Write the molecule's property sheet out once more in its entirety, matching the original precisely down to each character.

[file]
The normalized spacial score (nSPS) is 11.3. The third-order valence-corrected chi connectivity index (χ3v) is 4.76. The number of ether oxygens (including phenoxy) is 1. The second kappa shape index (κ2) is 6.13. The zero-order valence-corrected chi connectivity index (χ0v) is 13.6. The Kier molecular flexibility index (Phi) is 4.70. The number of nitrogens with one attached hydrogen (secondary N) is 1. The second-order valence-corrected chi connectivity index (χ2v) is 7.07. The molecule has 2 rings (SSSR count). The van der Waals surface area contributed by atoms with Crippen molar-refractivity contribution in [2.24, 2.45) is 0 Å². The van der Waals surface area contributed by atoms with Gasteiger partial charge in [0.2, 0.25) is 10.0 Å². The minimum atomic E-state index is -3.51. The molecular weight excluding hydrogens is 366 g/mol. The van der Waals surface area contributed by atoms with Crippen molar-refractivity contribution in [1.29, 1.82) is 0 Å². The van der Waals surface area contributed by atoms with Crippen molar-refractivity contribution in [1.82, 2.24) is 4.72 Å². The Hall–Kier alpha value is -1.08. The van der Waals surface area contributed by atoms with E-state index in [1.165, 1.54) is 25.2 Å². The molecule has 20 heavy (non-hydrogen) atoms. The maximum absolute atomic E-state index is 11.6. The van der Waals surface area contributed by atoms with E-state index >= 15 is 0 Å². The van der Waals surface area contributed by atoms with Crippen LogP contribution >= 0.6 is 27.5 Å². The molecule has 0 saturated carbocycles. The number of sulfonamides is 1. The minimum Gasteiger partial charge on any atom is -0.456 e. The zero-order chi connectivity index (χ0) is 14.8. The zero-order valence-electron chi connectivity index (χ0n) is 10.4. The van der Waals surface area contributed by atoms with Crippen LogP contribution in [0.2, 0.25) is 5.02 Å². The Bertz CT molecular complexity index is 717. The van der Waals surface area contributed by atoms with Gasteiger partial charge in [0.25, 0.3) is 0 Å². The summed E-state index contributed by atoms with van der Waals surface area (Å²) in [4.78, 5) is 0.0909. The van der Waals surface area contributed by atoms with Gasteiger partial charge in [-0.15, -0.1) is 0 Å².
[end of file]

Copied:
The normalized spacial score (nSPS) is 11.3. The third-order valence-corrected chi connectivity index (χ3v) is 4.76. The number of ether oxygens (including phenoxy) is 1. The second kappa shape index (κ2) is 6.13. The zero-order valence-corrected chi connectivity index (χ0v) is 13.6. The Kier molecular flexibility index (Phi) is 4.70. The number of nitrogens with one attached hydrogen (secondary N) is 1. The second-order valence-corrected chi connectivity index (χ2v) is 7.07. The molecule has 2 rings (SSSR count). The van der Waals surface area contributed by atoms with Crippen molar-refractivity contribution in [2.24, 2.45) is 0 Å². The van der Waals surface area contributed by atoms with Gasteiger partial charge in [0.2, 0.25) is 10.0 Å². The minimum atomic E-state index is -3.51. The molecular weight excluding hydrogens is 366 g/mol. The van der Waals surface area contributed by atoms with Crippen molar-refractivity contribution in [1.29, 1.82) is 0 Å². The van der Waals surface area contributed by atoms with Crippen molar-refractivity contribution in [1.82, 2.24) is 4.72 Å². The Hall–Kier alpha value is -1.08. The van der Waals surface area contributed by atoms with E-state index in [1.165, 1.54) is 25.2 Å². The molecule has 20 heavy (non-hydrogen) atoms. The maximum absolute atomic E-state index is 11.6. The van der Waals surface area contributed by atoms with E-state index >= 15 is 0 Å². The van der Waals surface area contributed by atoms with Crippen LogP contribution >= 0.6 is 27.5 Å². The molecule has 0 saturated carbocycles. The number of sulfonamides is 1. The minimum Gasteiger partial charge on any atom is -0.456 e. The zero-order chi connectivity index (χ0) is 14.8. The zero-order valence-electron chi connectivity index (χ0n) is 10.4. The van der Waals surface area contributed by atoms with Crippen LogP contribution in [0.2, 0.25) is 5.02 Å². The Bertz CT molecular complexity index is 717. The van der Waals surface area contributed by atoms with Gasteiger partial charge in [0.25, 0.3) is 0 Å². The summed E-state index contributed by atoms with van der Waals surface area (Å²) in [4.78, 5) is 0.0909. The van der Waals surface area contributed by atoms with Gasteiger partial charge in [-0.15, -0.1) is 0 Å².